Example on using SWTBot with pure Maven (no Tycho, no Ant PDE)
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README.markdown

Example Maven module running SWTBot

I wrote this short example to see how I could unit test an SWT application built with Maven, using the SWTBot framework.

The framework is distributed as a set of Eclipse plugins, so the natural choices are:

  • Using Eclipse to run the tests manually. We can't accept this, as we want to run the tests automatically for continuous integration.

  • Using PDE/Ant to run them automatically from a Eclipse instance. Our understanding is that PDE/Ant is rather unwieldy to set up and run, requiring a full-blown Eclipse installation.

  • Using Maven Tycho. This would have been fine, except for the fact that our actual SWT app depends on a lot of pure Maven modules. Automating the generation of the associated OSGi bundles would require too much work.

Our ideal option was to run SWTBot in a pure Maven project, so we repackaged SWTBot and its dependencies (as listed in the OSGi MANIFEST.MF files) as regular Maven artifacts.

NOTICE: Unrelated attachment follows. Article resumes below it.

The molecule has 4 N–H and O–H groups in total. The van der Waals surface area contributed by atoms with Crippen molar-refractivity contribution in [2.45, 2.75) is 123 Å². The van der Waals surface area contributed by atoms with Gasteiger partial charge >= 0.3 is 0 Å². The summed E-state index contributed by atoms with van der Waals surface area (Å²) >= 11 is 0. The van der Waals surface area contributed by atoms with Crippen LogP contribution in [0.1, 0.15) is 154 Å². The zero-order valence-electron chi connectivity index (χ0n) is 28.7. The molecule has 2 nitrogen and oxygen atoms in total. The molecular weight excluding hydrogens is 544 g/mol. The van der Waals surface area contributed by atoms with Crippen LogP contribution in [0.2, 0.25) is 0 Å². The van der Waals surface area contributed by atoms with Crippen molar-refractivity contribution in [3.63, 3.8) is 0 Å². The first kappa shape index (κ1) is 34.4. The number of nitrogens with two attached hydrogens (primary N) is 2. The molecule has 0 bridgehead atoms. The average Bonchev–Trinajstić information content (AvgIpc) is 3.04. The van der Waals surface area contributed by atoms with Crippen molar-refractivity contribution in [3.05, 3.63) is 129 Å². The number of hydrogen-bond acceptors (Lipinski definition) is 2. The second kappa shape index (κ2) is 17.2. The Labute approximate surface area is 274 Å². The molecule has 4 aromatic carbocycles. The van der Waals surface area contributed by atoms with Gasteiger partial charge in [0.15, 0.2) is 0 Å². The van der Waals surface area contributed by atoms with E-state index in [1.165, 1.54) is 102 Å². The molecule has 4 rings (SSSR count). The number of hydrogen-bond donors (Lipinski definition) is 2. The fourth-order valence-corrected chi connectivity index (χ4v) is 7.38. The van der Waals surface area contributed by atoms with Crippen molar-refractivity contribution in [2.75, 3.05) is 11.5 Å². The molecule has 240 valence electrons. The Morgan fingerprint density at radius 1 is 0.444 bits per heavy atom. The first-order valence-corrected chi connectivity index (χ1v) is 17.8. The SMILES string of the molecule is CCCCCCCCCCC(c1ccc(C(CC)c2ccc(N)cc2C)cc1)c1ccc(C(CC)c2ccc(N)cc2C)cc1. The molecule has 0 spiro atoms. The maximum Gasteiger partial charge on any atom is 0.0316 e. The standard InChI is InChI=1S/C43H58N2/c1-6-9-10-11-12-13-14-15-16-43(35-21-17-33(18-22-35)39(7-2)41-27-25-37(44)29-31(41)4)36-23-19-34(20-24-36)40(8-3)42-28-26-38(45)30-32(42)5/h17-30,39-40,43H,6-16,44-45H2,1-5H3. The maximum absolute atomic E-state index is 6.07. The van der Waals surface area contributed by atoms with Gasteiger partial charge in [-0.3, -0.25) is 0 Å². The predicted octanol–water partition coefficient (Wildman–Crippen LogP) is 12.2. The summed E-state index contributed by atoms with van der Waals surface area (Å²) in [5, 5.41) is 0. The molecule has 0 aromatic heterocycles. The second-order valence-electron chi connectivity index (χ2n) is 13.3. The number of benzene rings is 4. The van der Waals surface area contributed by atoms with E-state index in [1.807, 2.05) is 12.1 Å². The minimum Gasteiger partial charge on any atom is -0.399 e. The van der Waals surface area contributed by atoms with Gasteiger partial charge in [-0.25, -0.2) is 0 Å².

This repository is divided into three folders:

  • eclipse-plugin-projects contains the Eclipse projects that we originally wrote and tested inside Eclipse. SayHello is the application itself, and SayHello.tests is a fragment project which tests the application. Our IsolatedShellTest superclass can be reused for any test suite which needs to recreate the main Shell of the application in every test.

  • maven-deps contains a repackaged version of SWTBot 2.0.4 and its dependencies (based on Eclipse Helios 3.6.2), as pure Maven artifacts. If you're not using a repository manager, you can use install.sh to install those dependencies into your local repository.

  • maven-module/sayhello is the mavenized version of the two previous Eclipse projects, using the repackaged SWTBot from above. You should change the <repository> inside pom.xml to the address of your repository manager, if you have one. If you have installed the dependencies through maven-deps/install.sh, you can also simply delete the <repositories> element.

Testing the SWT application is as simple as running the following command from the maven-module/sayhello directory:

mvn test

The source code for these examples is under the new BSD license. See LICENSE for details.

For running the supplied Maven module under Jenkins, this Stack Overflow entry should be useful.